question regarding multiple args to sub

Discussion in 'Perl Misc' started by ktom, Aug 15, 2003.

  1. ktom

    ktom Guest

    I have to subs in which i am attempting to pass multiple args to and i
    have managed to get it to work, after spending all afternoon trying to
    get my brain around it. I still don't have my brain around and the
    solution seems absurd!!

    below are snippets...

    1st call:

    &printVec( \@spline, \@indx, \@port1 );
    }

    1st working sub:

    sub printVec {
    #our @spline;
    # my (@spline,@indx,@port) = @_ ;
    # print "pre @$spl, @$indx, @$port\n";
    # print "spline @spline\n";
    my ($spl,$indx,$port) = @_ ;
    my @prt = @$port ;
    my @ndx = @$indx ;
    my @spline = @$spl ;


    2nd call:

    &printTset( \@indx, $vect, $cmmnt ) ;
    }

    2nd working sub:

    sub printTset {
    my ( $indx, $vct, $cmt) = @_ ;
    my @ndx = @$indx;
    my $vect = $vct;
    my $cmmnt = $cmt;

    if i don't use the \ on the passed parameters, it seems to merge them
    all into one big array.. blahh.

    this seems like a lot of code, seemingly redundant to my wee perl mind,
    to pass values to a subroutine.

    what magic am i missing or is this just the way it is???

    thanks..
     
    ktom, Aug 15, 2003
    #1
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  2. ktom

    Bob Walton Guest

    ktom wrote:

    > I have to subs in which i am attempting to pass multiple args to and i
    > have managed to get it to work, after spending all afternoon trying to
    > get my brain around it. I still don't have my brain around and the
    > solution seems absurd!!
    >
    > below are snippets...
    >
    > 1st call:
    >
    > &printVec( \@spline, \@indx, \@port1 );


    ----------^

    Any more (that is, with Perl's less than many years old), you shouldn't
    use the & in your call unless you actually want the specific
    functionality it provides. See:

    perldoc perlsub

    for details.


    > }
    >
    > 1st working sub:
    >
    > sub printVec {
    > #our @spline;
    > # my (@spline,@indx,@port) = @_ ;
    > # print "pre @$spl, @$indx, @$port\n";
    > # print "spline @spline\n";
    > my ($spl,$indx,$port) = @_ ;
    > my @prt = @$port ;
    > my @ndx = @$indx ;
    > my @spline = @$spl ;



    These latter three statements are OK if you actually want to make a copy
    of the three arrays in your sub. It is not necessary, and, if the
    purpose of your sub is to modify values in the arrays, won't work unless
    you copy the modified values back to the arrays before you return. You
    can instead access elements of the arrays as, for example:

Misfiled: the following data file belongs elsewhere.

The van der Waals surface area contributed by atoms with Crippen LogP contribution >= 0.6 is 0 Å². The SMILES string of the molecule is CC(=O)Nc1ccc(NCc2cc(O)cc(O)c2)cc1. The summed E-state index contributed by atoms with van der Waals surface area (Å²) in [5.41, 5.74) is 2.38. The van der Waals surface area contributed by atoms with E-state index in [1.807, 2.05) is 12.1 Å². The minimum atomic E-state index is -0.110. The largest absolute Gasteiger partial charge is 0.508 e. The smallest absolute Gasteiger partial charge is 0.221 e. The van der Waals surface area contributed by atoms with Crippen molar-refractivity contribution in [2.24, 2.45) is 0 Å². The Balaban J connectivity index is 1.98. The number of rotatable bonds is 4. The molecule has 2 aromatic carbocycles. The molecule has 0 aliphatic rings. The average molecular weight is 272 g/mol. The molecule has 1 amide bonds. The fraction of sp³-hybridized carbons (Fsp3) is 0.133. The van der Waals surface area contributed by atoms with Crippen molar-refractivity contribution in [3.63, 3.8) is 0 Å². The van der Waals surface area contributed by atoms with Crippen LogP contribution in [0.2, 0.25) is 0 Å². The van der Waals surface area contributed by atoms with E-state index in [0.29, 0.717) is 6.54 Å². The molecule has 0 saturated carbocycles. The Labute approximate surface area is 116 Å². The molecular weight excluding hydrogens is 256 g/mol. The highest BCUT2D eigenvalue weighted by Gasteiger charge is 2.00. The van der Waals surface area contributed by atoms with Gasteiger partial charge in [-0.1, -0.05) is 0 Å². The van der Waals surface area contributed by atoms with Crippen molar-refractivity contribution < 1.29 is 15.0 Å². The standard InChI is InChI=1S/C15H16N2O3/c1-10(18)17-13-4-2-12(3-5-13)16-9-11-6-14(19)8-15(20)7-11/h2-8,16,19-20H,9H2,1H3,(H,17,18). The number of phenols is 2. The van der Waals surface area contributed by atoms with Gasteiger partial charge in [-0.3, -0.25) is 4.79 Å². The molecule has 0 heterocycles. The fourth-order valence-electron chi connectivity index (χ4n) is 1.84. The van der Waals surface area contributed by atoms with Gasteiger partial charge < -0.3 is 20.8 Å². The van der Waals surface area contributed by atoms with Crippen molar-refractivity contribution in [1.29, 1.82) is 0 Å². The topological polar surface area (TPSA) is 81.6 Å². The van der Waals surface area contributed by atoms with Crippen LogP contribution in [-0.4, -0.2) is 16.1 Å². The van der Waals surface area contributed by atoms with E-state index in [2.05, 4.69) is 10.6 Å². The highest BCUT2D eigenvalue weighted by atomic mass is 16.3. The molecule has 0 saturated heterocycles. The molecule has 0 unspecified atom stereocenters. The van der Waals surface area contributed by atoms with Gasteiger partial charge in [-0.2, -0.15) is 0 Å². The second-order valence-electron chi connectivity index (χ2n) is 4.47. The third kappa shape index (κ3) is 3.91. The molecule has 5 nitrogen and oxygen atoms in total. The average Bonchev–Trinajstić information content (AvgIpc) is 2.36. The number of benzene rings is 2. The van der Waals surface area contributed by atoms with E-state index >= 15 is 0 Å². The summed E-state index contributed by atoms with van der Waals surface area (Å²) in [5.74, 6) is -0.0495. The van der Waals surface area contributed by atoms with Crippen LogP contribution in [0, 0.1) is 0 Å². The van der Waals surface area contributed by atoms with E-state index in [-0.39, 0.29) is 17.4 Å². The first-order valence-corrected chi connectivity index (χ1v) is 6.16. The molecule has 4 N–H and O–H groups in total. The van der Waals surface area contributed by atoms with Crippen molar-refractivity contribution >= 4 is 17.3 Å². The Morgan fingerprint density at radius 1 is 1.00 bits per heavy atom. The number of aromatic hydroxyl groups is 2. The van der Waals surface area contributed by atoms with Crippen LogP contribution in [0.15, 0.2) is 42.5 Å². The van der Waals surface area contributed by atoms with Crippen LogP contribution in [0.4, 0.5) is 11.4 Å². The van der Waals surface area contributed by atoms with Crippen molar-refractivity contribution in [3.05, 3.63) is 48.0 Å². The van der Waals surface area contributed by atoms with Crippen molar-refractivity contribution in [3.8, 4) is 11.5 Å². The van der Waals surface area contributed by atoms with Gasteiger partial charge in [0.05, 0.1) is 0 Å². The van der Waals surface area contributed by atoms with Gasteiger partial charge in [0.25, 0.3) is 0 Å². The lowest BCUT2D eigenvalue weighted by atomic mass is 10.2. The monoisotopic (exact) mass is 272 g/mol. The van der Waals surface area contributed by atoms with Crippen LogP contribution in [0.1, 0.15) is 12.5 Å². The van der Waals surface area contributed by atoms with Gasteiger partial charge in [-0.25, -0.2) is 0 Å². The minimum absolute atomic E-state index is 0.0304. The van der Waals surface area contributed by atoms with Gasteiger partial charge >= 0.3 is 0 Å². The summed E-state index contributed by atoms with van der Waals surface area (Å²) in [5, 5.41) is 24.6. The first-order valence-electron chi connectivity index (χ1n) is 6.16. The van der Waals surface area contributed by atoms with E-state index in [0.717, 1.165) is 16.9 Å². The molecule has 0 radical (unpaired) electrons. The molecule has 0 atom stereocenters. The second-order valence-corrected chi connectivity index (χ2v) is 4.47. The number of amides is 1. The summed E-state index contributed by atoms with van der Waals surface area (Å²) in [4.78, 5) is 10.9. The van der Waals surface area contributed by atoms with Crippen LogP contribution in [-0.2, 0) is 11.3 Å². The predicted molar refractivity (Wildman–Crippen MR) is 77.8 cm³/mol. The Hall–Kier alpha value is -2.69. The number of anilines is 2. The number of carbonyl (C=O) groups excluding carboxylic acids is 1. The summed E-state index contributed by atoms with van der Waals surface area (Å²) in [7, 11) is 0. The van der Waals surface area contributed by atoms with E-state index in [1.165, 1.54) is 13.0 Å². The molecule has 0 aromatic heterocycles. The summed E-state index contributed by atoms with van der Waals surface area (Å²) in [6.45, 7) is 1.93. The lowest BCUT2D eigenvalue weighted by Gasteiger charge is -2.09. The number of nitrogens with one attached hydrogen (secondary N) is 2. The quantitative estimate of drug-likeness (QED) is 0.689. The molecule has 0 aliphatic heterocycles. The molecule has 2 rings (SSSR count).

$$port[3]='something or other';
    @$indx[3..6]=(4..7);
    $val=$$spl[23];

    or you can use notation like:

    $port->[3]='something or other';

    etc if you prefer a "cleaner" implementation (at least according to some
    definition of "clean").


    >
    >
    > 2nd call:
    >
    > &printTset( \@indx, $vect, $cmmnt ) ;
    > }
    >
    > 2nd working sub:
    >
    > sub printTset {
    > my ( $indx, $vct, $cmt) = @_ ;
    > my @ndx = @$indx;
    > my $vect = $vct;
    > my $cmmnt = $cmt;



    Again, you don't have to make local copies of the data unless that is
    really what you want to do. In this case, passing the scalars directly
    is fine, since they will always have just a single value in @_.


    >
    > if i don't use the \ on the passed parameters, it seems to merge them
    > all into one big array.. blahh.



    Yep. That's the way Perl's argument calling semantics work. It's a
    feature, not a bug or problem :).


    >
    > this seems like a lot of code, seemingly redundant to my wee perl mind,
    > to pass values to a subroutine.



    Well, it isn't that much overhead when writing the code -- one extra $
    or @ for each time you want to reference an item. Plus don't forget you
    can also pass hashes, globs, and references (and maybe some other stuff
    I'm forgetting or don't know about) this way too. And of course, hashes
    of arrays of hashes, etc etc.


    >
    > what magic am i missing or is this just the way it is???



    Nope, that's the way it is. Except you shouldn't make local copies
    unless there is a good reason why.


    ....

    --
    Bob Walton

    --
    Bob Walton
     
    Bob Walton, Aug 15, 2003
    #2
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  3. ktom wrote:
    >
    > I have to subs in which i am attempting to pass multiple args to and i
    > have managed to get it to work, after spending all afternoon trying to
    > get my brain around it. I still don't have my brain around and the
    > solution seems absurd!!
    >
    > below are snippets...
    >
    > 1st call:
    >
    > &printVec( \@spline, \@indx, \@port1 );
    > }
    >
    > 1st working sub:
    >
    > sub printVec {
    > #our @spline;
    > # my (@spline,@indx,@port) = @_ ;
    > # print "pre @$spl, @$indx, @$port\n";
    > # print "spline @spline\n";
    > my ($spl,$indx,$port) = @_ ;